Over the past few years the Solms-Delta and the Delta Trust has been working towards a future in which our local music, heritage and culture will be a shared resource, accessible to all. The scope for growth in the utilization of Cape music and culture as a vehicle for transformation and nation building is enormous.
Why a music museum? “Because music, which is one of humanity’s most primal means of communication, crosses boundaries and has the power to heal and unite; a power which is terribly necessary in post-apartheid South Africa,” says Mark Solms. “Exploring the musical aspect of our heritage also celebrates the many influences and peoples who put their own stamp on what we now call South African music. No single part is more important than the whole, and that’s what we hope we’ve put into a lively, fun and educational package.”
The Music van de Caab Centre is to be utilized as a base for archiving and displaying the knowledge accumulated during our fieldwork and research process, and to function as an educational resource for the wider community.
Exploration of the multi-layered roots of Cape music (and its indigenous, slave, African, European, and modern cross-cultural influences), suggests that transformation of the kind that is difficult to achieve through so many other avenues, is possible to realize through the bringing together of people through music.
How the music centre came about
Our Music van de Caab Centre, is the centrepiece of our heritage work on Cape music. The exhibition has been seven years in the making. Formal research began in 2007, when the Delta Trust embarked on a Cape music project that would document and interpret the musical traditions of the Cape interior as well as identify local (mainly rural) musicians who played in the Cape vernacular styles. Since the project’s inception, video recordings and interviews have been made of all the musicians who have performed at the ATKV-Oesfees, the annual rural music festival held at Solms-Delta. Field trips through the Boland and outlying areas undertaken by the project’s two musical directors, the late Alex van Heerden and current director Adriaan Brand, have resulted in a treasure-trove of important documentation about the history of Cape music, its instruments and its performers. This along with other research, is the foundation of the Museum’s exhibition.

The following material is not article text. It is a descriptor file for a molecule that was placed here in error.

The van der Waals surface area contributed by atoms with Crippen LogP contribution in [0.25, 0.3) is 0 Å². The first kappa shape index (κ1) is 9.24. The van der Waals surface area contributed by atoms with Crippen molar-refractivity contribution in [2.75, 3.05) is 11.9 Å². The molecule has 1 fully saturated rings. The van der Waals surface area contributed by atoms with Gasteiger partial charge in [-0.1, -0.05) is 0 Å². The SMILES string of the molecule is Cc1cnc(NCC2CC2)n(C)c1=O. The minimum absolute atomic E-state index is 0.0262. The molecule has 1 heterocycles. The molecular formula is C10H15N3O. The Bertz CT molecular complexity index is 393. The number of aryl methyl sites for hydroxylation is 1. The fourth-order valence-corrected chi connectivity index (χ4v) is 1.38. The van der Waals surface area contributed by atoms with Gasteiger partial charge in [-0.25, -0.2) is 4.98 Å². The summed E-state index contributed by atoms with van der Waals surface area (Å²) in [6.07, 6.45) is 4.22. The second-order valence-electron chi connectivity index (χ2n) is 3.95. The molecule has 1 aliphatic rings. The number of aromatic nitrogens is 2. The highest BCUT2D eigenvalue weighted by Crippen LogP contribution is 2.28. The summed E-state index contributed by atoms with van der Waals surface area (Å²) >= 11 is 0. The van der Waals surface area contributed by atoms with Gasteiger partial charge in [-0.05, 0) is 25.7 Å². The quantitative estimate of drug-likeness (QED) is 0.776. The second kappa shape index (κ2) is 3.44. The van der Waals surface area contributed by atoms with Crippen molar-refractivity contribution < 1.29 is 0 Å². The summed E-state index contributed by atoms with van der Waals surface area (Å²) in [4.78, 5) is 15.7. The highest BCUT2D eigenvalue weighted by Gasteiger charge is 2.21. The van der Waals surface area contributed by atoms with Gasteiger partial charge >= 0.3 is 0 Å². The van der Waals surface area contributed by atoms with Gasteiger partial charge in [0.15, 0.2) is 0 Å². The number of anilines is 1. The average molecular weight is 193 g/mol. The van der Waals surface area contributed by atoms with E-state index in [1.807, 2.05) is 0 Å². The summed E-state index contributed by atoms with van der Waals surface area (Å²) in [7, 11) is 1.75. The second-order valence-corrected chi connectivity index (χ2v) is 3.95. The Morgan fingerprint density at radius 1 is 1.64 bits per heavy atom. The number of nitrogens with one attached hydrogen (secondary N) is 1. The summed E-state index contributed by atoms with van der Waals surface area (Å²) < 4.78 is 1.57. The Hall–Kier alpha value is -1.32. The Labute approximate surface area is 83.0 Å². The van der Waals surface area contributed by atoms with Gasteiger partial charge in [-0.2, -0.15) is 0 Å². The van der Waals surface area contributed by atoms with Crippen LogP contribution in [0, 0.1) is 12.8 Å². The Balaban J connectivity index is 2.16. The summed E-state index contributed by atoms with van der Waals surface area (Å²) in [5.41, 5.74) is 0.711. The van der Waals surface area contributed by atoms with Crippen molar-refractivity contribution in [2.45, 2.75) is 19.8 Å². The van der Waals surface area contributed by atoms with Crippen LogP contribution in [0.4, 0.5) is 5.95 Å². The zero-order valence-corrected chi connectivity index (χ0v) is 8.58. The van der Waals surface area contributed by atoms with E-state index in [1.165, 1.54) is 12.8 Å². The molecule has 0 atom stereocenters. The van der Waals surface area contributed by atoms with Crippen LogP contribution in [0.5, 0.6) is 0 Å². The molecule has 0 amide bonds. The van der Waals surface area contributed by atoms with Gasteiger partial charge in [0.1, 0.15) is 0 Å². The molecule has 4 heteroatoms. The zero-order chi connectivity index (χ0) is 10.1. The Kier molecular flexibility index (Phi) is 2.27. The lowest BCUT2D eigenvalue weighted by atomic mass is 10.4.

The exhibition centers on a journey through Cape musical influences and history. While in some ways it is a general history, we have also tried to draw on as much as possible local stories to give a personal perspective of music through time.
The exhibition is designed along thematic principles, rather than chronological, however it is roughly chronological due to starting with indigenous origins, then European, slave and modern cross cultural influences. Three Custom ‘Through-the-glass touch screen kiosks and applications’ have been designed to bring to life various elements of the display: from the indigenous instruments and music to world influences on Cape music and interviews with present day musicians.
The music instruments on display are designed to be interactive replicas, based on musical instruments from the UCT Kirby collection. Visitors can pick these instruments up, try them out and have them demonstrated by the exhibition guide. Instrument replicas have been placed on a hanging glass shelf to make it seem that they are floating in the air – easily accessible, yet stable and secure.
Alongside a more traditional exploration of the various themes and content through information being printed on hanging glass panels suspended from the ceiling, the display in general is aimed to be very dynamic:
– videos on touch screens (playing music clips and commentary)
– hands-on experiences for visitors to participate in, especially with our musical instrument replicas
The indigenous musical instruments on display in the Centre are playable replicas of musical instruments from the University of Cape Town’s Kirby Collection. The original pieces in the collection are kept in glass cases and are far too fragile to be played. These replicas, many of which were made by San or Khoikhoi groups, were built by ethnomusicologist Gavin Coppenhall who also taught a number of Delta’s farm residents how to make them as part of a skills and knowledge transfer programme.
The training programme for (mostly) women from the farm’s surrounding disadvantaged farming communities, took the form of 52 four-hour workshops over a period of two years, and covered everything from the basics of indigenous instrument making to playing, with the aim of developing specialised skills in this field.
Nature provides most of the materials from which these instruments are constructed, and the Music van de Caab collection ranges from ankle rattles made of springbok ears and moth cocoons; bull-roarers; stopped flutes made from animal horns; seaweed horns; reed flutes; musical bows, ramkies made from a calabash or tin can and even a blik guitar, to name just a few.
These instruments have been designed to be played, and they can be demonstrated by the Centre’s guides, or played by visitors themselves.
All of the Music Centre guides are Solms-Delta farm residents or come from our local communties, and are involved in one or another of the estate’s many musical ensembles. They all have been involved in the making of the replica instruments. They are there to demonstrate these instruments, answer questions, or just to chat about the meaning of music in their own lives. Their unique perspective and personal experience is the ultimate local melody to this musical experience.